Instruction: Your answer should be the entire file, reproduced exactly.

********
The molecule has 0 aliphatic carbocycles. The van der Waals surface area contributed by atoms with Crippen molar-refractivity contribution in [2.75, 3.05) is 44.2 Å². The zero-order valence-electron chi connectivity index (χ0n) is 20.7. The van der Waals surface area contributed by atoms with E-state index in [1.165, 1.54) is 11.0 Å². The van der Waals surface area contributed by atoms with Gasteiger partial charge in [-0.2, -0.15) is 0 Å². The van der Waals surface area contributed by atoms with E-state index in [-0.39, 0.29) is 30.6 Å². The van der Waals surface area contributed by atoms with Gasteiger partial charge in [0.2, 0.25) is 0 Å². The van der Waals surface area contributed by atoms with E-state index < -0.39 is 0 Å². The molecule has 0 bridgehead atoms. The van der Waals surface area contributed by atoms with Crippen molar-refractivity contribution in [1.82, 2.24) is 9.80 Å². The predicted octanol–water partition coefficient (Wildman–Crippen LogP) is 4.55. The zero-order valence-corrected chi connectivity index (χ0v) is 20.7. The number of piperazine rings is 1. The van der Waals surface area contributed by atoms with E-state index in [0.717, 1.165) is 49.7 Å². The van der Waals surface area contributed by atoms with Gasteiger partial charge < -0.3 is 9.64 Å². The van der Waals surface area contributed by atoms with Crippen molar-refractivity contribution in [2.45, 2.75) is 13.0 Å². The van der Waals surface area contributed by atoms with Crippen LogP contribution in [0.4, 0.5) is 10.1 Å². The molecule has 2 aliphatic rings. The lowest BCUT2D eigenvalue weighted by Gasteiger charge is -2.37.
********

The molecule has 0 aliphatic carbocycles. The van der Waals surface area contributed by atoms with Crippen molar-refractivity contribution in [2.75, 3.05) is 44.2 Å². The zero-order valence-electron chi connectivity index (χ0n) is 20.7. The van der Waals surface area contributed by atoms with E-state index in [1.165, 1.54) is 11.0 Å². The van der Waals surface area contributed by atoms with Gasteiger partial charge in [-0.2, -0.15) is 0 Å². The van der Waals surface area contributed by atoms with E-state index in [-0.39, 0.29) is 30.6 Å². The van der Waals surface area contributed by atoms with Gasteiger partial charge in [0.2, 0.25) is 0 Å². The van der Waals surface area contributed by atoms with E-state index < -0.39 is 0 Å². The molecule has 0 bridgehead atoms. The van der Waals surface area contributed by atoms with Crippen molar-refractivity contribution in [1.82, 2.24) is 9.80 Å². The predicted octanol–water partition coefficient (Wildman–Crippen LogP) is 4.55. The zero-order valence-corrected chi connectivity index (χ0v) is 20.7. The number of piperazine rings is 1. The van der Waals surface area contributed by atoms with E-state index in [0.717, 1.165) is 49.7 Å². The van der Waals surface area contributed by atoms with Gasteiger partial charge < -0.3 is 9.64 Å². The van der Waals surface area contributed by atoms with Crippen molar-refractivity contribution in [2.45, 2.75) is 13.0 Å². The van der Waals surface area contributed by atoms with Crippen LogP contribution in [0.4, 0.5) is 10.1 Å². The molecule has 2 aliphatic rings. The lowest BCUT2D eigenvalue weighted by Gasteiger charge is -2.37.